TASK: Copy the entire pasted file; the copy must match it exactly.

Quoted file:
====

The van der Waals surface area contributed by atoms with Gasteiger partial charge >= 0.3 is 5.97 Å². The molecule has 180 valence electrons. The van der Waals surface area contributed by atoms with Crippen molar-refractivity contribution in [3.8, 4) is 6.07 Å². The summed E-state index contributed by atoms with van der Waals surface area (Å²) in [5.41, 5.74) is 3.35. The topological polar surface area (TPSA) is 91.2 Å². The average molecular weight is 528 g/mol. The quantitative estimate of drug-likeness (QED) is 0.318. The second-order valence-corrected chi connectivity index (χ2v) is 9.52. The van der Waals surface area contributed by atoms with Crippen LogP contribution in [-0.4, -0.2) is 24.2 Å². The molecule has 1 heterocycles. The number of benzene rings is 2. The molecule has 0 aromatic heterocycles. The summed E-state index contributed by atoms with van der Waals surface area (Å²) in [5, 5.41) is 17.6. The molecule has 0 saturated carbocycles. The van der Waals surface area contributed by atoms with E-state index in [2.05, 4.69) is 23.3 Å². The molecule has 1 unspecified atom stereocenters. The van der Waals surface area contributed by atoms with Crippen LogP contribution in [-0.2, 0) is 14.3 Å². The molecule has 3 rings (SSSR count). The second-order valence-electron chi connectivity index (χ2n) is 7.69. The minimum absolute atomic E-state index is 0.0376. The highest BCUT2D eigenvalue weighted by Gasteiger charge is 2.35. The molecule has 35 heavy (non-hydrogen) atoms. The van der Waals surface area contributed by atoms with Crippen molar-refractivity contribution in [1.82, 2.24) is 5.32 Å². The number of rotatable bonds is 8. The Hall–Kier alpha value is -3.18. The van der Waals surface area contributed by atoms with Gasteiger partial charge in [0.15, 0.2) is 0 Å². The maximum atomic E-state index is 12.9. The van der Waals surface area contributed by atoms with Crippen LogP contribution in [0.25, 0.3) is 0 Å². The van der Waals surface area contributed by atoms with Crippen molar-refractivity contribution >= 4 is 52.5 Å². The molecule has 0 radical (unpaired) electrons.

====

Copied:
The van der Waals surface area contributed by atoms with Gasteiger partial charge >= 0.3 is 5.97 Å². The molecule has 180 valence electrons. The van der Waals surface area contributed by atoms with Crippen molar-refractivity contribution in [3.8, 4) is 6.07 Å². The summed E-state index contributed by atoms with van der Waals surface area (Å²) in [5.41, 5.74) is 3.35. The topological polar surface area (TPSA) is 91.2 Å². The average molecular weight is 528 g/mol. The quantitative estimate of drug-likeness (QED) is 0.318. The second-order valence-corrected chi connectivity index (χ2v) is 9.52. The van der Waals surface area contributed by atoms with Crippen LogP contribution in [-0.4, -0.2) is 24.2 Å². The molecule has 1 heterocycles. The number of benzene rings is 2. The molecule has 0 aromatic heterocycles. The summed E-state index contributed by atoms with van der Waals surface area (Å²) in [5, 5.41) is 17.6. The molecule has 0 saturated carbocycles. The van der Waals surface area contributed by atoms with E-state index in [2.05, 4.69) is 23.3 Å². The molecule has 1 unspecified atom stereocenters. The van der Waals surface area contributed by atoms with Crippen LogP contribution in [-0.2, 0) is 14.3 Å². The molecule has 3 rings (SSSR count). The second-order valence-electron chi connectivity index (χ2n) is 7.69. The minimum absolute atomic E-state index is 0.0376. The highest BCUT2D eigenvalue weighted by Gasteiger charge is 2.35. The molecule has 35 heavy (non-hydrogen) atoms. The van der Waals surface area contributed by atoms with Crippen molar-refractivity contribution in [1.82, 2.24) is 5.32 Å². The number of rotatable bonds is 8. The Hall–Kier alpha value is -3.18. The van der Waals surface area contributed by atoms with Gasteiger partial charge in [0.15, 0.2) is 0 Å². The maximum atomic E-state index is 12.9. The van der Waals surface area contributed by atoms with Crippen LogP contribution in [0.25, 0.3) is 0 Å². The van der Waals surface area contributed by atoms with Crippen molar-refractivity contribution >= 4 is 52.5 Å². The molecule has 0 radical (unpaired) electrons.